Top 5 books about Martha’s Vineyard
Book Den East:
“Blues” by John Hersey (1988) – A good, easy read about fishing for bluefish in Island waters; just in time for the Derby.
“Reading the Water” by Robert Post (2004) – Already a classic of Vineyard fishing literature, and some of the fisher-folk he writes of are still hauling ’em in.
“The Archaeology of Martha’s Vineyard” (1969) by William A. Ritchie – An excellent manual for the erudite arrowhead (and other artifact) hunter/gatherer.
“Eisenstaedt Martha’s Vineyard” (1988) – The famous photographer’s magnum opus of the Island he loved, with text by Polly Borroughs, belongs on every Islander’s bookshelf (or coffee table).
“Singing in the Morning and Other Essays About Martha’s Vineyard” by Henry Beetle Hough (1951) – A charming period piece to remind Islanders (and visitors) of today, of the way the Vineyard was when we were young.
Bunch of Grapes:
“Island Cup” by James Sullivan – A fascinating look at the football rivalry between M.V. and Nantucket for sure, but much more than that it is a look at the culture and history of two very different islands.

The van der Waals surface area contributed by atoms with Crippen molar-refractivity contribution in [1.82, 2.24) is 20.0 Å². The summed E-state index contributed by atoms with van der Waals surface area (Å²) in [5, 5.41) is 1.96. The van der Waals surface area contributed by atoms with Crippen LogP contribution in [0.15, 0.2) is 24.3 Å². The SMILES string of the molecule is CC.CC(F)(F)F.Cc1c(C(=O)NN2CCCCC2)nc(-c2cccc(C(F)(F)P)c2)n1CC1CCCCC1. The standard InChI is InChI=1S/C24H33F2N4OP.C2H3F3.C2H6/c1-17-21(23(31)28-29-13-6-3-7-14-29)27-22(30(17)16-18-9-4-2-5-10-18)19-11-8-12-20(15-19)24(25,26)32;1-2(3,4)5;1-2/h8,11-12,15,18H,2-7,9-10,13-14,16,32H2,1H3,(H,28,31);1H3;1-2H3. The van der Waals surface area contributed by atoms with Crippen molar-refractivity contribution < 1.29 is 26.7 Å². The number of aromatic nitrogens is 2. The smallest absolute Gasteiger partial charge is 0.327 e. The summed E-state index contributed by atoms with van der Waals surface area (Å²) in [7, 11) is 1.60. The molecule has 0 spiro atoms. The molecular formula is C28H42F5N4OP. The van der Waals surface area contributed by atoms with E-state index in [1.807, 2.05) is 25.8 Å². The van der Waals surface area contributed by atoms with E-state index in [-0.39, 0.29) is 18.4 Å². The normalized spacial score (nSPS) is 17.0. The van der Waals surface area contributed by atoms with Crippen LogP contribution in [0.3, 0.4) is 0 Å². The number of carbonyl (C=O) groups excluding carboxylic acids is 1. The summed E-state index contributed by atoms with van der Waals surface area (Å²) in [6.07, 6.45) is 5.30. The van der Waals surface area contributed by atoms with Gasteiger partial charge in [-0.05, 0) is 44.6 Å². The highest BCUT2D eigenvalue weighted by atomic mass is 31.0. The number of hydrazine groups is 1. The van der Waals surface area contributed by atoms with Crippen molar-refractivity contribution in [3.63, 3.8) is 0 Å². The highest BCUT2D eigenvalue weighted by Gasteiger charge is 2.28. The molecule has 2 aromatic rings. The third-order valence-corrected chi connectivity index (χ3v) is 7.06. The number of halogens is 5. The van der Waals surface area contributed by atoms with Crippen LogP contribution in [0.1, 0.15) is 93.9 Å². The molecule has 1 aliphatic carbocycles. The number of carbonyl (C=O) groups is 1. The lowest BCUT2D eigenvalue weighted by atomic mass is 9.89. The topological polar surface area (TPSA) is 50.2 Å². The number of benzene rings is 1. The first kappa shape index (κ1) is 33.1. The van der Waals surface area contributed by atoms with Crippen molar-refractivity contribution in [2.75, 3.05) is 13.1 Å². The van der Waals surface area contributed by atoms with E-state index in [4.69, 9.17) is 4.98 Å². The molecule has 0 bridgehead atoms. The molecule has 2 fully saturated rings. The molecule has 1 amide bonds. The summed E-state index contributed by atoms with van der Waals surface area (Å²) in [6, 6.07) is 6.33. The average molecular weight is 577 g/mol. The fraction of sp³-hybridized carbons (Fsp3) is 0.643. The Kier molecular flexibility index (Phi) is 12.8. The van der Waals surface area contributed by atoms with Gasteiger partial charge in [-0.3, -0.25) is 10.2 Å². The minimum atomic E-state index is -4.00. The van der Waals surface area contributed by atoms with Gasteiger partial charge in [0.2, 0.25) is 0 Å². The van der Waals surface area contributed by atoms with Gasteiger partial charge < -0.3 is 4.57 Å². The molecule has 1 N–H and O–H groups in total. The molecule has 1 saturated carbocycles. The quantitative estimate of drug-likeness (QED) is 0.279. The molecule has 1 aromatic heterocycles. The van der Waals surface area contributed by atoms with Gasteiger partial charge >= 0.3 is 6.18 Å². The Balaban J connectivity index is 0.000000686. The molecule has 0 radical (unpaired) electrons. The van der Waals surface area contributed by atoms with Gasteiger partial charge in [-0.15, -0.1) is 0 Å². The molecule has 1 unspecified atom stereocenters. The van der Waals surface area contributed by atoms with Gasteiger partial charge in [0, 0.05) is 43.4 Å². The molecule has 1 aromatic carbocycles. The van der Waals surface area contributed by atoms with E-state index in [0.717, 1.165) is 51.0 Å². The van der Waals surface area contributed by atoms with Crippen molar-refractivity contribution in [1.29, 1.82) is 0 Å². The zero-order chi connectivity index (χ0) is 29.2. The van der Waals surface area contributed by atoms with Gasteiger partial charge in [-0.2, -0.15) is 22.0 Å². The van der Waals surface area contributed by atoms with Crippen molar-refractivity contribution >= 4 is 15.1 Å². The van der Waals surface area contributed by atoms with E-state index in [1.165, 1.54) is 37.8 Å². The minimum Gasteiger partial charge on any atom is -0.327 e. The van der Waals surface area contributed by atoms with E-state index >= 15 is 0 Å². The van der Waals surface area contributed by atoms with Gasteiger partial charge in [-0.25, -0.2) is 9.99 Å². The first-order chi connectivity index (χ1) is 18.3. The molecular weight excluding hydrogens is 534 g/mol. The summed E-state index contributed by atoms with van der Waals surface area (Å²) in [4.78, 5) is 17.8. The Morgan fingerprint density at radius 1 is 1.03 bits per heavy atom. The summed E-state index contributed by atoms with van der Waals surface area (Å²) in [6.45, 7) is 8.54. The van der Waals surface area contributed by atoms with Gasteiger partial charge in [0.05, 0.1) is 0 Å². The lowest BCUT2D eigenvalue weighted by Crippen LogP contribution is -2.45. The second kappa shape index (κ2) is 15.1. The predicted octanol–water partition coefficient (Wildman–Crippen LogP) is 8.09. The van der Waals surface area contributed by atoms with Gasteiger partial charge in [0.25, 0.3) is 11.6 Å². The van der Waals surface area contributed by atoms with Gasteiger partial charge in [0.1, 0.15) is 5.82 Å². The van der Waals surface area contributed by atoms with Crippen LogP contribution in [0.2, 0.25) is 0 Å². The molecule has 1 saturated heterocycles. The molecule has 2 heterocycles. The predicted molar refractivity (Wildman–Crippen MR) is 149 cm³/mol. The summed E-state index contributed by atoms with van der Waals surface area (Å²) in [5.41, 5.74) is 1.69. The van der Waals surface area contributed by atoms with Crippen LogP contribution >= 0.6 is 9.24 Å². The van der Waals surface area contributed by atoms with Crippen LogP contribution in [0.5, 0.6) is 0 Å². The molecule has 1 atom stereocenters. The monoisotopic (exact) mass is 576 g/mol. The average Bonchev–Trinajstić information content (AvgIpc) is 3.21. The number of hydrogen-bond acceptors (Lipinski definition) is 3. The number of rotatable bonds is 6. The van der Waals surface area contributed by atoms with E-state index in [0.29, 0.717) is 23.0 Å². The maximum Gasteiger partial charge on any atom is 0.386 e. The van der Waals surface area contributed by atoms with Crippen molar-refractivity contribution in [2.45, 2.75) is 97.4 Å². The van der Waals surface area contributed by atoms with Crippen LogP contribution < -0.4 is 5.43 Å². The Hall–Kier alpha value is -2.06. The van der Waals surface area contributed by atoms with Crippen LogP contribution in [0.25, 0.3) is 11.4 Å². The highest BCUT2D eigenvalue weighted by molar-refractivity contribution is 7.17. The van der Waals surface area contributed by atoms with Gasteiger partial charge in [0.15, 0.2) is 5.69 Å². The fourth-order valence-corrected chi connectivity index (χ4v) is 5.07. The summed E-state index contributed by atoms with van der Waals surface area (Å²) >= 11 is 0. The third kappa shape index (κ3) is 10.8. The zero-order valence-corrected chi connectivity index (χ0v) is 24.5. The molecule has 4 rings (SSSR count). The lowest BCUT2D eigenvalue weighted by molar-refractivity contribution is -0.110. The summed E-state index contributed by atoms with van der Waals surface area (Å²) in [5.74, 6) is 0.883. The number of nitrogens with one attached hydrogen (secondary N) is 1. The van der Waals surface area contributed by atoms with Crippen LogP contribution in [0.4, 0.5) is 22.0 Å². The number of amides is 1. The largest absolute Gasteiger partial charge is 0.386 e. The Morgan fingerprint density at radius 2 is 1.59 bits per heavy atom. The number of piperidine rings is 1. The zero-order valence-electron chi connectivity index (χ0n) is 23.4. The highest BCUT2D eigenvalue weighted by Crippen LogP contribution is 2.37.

“To the Harbor Light” by Alison Shaw – Alison’s photographs never fail to take our breath away, and this book is no exception.
“Home Bird: Four Seasons on Martha’s Vineyard” by Laura Wainwright – This is one of those books that you don’t have to read start to finish, front to back, but rather you can savor each essay on its own.
“The History of Martha’s Vineyard” by Arthur Railton – The long-awaited reprint of the Vineyard’s most comprehensive history since Banks wrote his in 1911.
“Pimpneymouse: The Last Farm on Chappaquiddick” by Edo Potter – A charming memoir from Edo Potter, whose family has since 1928 owned and operated the largest and now the last farm on the “little” island of Chappaquiddick.
“In Every Season: Memories of Martha’s Vineyard” by Phyllis Meras – Ms. Meras, a fourth-generation summer Vineyard who now lives here permanently, writes of walks in the Island woods and meadows and on its beaches, observing nature through the seasons.
“Disaster off Martha’s Vineyard: The Sinking of the City of Columbus” by Tom Dresser – With its rocky coast and treacherous shoals, shipwrecks were a common occurrence in 19th century Mass. Few claimed as many lives as the City of Columbus.
“The Chappy Ferry Book: Back and Forth Between Two Worlds–527 Feet Apart” by Tom Dunlop – Fun, fact-filled history of one of the shortest, oldest, and most unusual car ferries in the world.
“Island Cup” by James Sullivan – The title says it all! A great read about a great game!! GO VINEYARD!!